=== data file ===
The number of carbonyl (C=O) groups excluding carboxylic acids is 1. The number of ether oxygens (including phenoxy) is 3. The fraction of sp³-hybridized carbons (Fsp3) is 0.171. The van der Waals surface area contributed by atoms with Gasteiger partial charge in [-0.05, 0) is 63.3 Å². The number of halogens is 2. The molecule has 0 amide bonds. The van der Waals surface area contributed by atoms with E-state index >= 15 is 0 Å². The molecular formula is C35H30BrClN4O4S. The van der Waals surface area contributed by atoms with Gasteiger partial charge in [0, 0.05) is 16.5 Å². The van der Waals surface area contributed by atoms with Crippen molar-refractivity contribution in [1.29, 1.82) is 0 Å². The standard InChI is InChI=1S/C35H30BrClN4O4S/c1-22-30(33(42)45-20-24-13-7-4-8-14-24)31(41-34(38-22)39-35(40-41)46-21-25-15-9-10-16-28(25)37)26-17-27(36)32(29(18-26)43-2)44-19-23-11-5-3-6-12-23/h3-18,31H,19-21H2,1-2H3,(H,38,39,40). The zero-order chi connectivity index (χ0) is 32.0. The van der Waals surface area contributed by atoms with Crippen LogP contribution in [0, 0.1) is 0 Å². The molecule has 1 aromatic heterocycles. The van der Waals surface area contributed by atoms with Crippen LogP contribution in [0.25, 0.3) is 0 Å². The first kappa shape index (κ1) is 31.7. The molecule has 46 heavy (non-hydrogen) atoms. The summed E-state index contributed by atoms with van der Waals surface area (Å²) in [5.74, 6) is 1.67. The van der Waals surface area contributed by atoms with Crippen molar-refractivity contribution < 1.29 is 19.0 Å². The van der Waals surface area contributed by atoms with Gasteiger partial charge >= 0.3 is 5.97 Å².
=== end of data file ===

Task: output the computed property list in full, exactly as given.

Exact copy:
The number of carbonyl (C=O) groups excluding carboxylic acids is 1. The number of ether oxygens (including phenoxy) is 3. The fraction of sp³-hybridized carbons (Fsp3) is 0.171. The van der Waals surface area contributed by atoms with Gasteiger partial charge in [-0.05, 0) is 63.3 Å². The number of halogens is 2. The molecule has 0 amide bonds. The van der Waals surface area contributed by atoms with E-state index >= 15 is 0 Å². The molecular formula is C35H30BrClN4O4S. The van der Waals surface area contributed by atoms with Gasteiger partial charge in [0, 0.05) is 16.5 Å². The van der Waals surface area contributed by atoms with Crippen molar-refractivity contribution in [1.29, 1.82) is 0 Å². The standard InChI is InChI=1S/C35H30BrClN4O4S/c1-22-30(33(42)45-20-24-13-7-4-8-14-24)31(41-34(38-22)39-35(40-41)46-21-25-15-9-10-16-28(25)37)26-17-27(36)32(29(18-26)43-2)44-19-23-11-5-3-6-12-23/h3-18,31H,19-21H2,1-2H3,(H,38,39,40). The zero-order chi connectivity index (χ0) is 32.0. The van der Waals surface area contributed by atoms with Crippen LogP contribution in [0, 0.1) is 0 Å². The molecule has 1 aromatic heterocycles. The van der Waals surface area contributed by atoms with Crippen LogP contribution in [0.25, 0.3) is 0 Å². The first kappa shape index (κ1) is 31.7. The molecule has 46 heavy (non-hydrogen) atoms. The summed E-state index contributed by atoms with van der Waals surface area (Å²) in [5.74, 6) is 1.67. The van der Waals surface area contributed by atoms with Crippen molar-refractivity contribution < 1.29 is 19.0 Å². The van der Waals surface area contributed by atoms with Gasteiger partial charge >= 0.3 is 5.97 Å².